Both TMX and Delta are relatively slick sheet films, demanding in this respect. I work with TMax quite often.

  5. #5
    Moderator
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    Re: Newton's Rings

    Quote Originally Posted by Drew Wiley View Post
    Both TMX and Delta are relatively slick sheet films, demanding in this respect. I work with TMax quite often.
    This. TMX, especially, has a very smooth emulsion side compared to other films, so an AN top glass doesn't completely solve the problem.

  6. #6

    Join Date
    Sep 2014
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    Montreal, Canada
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    Re: Newton's Rings

    The emulsion side of Delta 100 shouldn’t normally form Newton rings. The TMax films and to some degree Fuji Acros can be quite problematic on the emulsion side. Certain types of optically coated glass can help under some circumstances but it can be very expensive. Above the negative, there are easier workarounds. A simple one I came up with years ago is to use a fixed out sheet of Tri-X 320. Its base is designed for retouching so it has enough “tooth” on both sides. It might also work below the negative but I never tried it. Another would be to try some of the current anti-Newton ring (etched) glasses available for scanners and in film holders used for “scanning” film with digital cameras. An example of the former is Scan-Tech’s product, which also conveniently happens to be available sized for various enlargers. An example of the latter is the glass Negative Supply is using in their film holders. Additional options are some of the better quality anti-reflection glazing/museum glasses from suppliers like Tru-Vue etc.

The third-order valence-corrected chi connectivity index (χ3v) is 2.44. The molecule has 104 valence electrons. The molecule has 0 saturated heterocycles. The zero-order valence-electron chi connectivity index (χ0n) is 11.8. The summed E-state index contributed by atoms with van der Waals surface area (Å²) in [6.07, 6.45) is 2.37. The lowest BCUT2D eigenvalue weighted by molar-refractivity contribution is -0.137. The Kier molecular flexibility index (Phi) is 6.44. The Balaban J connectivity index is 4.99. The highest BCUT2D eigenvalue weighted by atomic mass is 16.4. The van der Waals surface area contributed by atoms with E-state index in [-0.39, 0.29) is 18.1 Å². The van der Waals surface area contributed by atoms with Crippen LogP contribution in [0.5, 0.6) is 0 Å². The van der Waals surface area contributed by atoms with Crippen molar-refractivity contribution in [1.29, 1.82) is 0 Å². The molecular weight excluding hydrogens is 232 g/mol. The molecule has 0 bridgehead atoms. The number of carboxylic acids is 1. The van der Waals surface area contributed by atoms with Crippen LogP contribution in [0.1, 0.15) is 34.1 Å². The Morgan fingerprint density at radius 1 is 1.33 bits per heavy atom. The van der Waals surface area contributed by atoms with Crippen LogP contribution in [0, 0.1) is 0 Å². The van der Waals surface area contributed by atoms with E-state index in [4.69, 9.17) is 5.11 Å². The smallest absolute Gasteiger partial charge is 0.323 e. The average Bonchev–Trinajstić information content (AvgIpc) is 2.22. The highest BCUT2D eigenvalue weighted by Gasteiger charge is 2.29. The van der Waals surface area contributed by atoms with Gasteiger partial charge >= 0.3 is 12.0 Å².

7. #7
    Drew Wiley
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    Re: Newton's Rings